• Fiber optics fundamentals
  • Wireless networks
  • Voice over IP systems

Master's Degree in Telecommunications Technology

A master's degree program in telecommunications technology integrates material learned at the undergraduate level with content emphasizing administrative and management functions in telecommunications. Students gain proficiency in evaluating technologies for particular telecom needs, the design of telecom networks and the assessment of network efficiency. A master's degree can typically be completed in two years and may be available entirely online. A bachelor's degree is required for admission to this master's degree program, preferably in telecommunications or electrical engineering. Schools may also require an undergraduate grade point average of 3.0 or better and demonstrated competency in written communication.

The curriculum in a master's degree program is often organized into core, specialty and elective courses. Some programs have a thesis and non-thesis option, with the latter requiring completion of more telecommunications technology courses. Common coursework includes:

  • Telecom security
  • Telecom network design
  • Telecom project management
  • Telecommunications and public policy
  • Global telecom management

Popular Career Options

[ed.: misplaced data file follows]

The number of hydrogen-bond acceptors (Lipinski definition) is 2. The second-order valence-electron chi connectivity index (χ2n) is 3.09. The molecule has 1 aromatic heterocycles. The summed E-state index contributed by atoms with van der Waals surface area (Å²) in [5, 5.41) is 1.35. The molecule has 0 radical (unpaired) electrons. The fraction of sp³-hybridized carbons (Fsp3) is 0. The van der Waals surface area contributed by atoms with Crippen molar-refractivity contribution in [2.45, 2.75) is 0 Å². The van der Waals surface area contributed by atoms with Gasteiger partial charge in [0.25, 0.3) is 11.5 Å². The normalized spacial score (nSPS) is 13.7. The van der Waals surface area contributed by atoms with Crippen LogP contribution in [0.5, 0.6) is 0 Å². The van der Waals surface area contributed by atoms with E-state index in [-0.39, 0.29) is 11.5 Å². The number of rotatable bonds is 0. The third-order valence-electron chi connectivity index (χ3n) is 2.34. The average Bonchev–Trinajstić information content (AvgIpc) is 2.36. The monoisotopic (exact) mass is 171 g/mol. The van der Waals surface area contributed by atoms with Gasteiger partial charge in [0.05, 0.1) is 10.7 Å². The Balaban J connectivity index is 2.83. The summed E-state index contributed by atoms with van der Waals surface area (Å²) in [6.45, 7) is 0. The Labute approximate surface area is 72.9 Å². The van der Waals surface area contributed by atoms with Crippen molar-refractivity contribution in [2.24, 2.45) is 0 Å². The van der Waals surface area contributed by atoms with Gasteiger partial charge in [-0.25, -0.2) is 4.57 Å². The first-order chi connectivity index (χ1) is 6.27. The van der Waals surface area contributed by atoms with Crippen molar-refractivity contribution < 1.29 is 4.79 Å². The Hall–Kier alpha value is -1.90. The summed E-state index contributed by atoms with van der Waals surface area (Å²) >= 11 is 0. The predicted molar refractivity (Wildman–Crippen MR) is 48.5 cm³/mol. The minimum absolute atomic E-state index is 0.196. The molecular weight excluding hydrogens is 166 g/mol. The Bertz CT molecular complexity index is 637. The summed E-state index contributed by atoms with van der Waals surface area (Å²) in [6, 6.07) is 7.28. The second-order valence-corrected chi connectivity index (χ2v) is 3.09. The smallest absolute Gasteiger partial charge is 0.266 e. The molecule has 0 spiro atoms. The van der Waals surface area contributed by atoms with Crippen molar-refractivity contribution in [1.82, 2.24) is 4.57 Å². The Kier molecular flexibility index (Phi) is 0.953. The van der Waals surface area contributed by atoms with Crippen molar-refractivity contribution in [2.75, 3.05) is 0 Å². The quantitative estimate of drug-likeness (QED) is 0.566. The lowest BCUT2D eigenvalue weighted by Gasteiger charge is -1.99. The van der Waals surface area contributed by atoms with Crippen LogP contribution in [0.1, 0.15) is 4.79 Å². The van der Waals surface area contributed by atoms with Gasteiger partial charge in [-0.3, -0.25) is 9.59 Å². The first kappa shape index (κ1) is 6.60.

Earning a telecommunications technology bachelor's degree qualifies technicians for more complex central office positions. Possible job titles include the following:

  • Telecommunications analyst
  • Fiber engineer
  • Telecommunications network engineer
  • Telecom network planner

Telecom experts who earn a master's degree can consider a number of specializations within the industry. The following areas are open to master's degree holders:

  • Telecom research
  • Telecom network administration
  • Telecom network design
  • Telecom project planning
  • Telecom regulation and policy

Employment Outlook and Salary Info

Graduates of an associate's degree program in telecommunications technology are qualified for positions as telecom line installers and equipment installers. The U.S. Bureau of Labor Statistics (BLS) projects that the employment growth will be 6% for line installers and repairers, while job opportunities will decrease by 4% for equipment installers and repairers over the years 2014-2024 (www.bls.gov).

The BLS also states that the need for more telecom infrastructure to meet demand for phone and Internet service by an expanding population will account for predicted growth. As of May 2015, the median annual salary of telecom line installers and repairers is $52,920, while telecom equipment installers and repairers earn $54,570 per year, according to the BLS.

Opportunities exist within the telecommunications technology field, though individuals interested in this field may want to adjust their studies to make sure they are qualified for a number of jobs within the industry to increase their likelihood of being hired.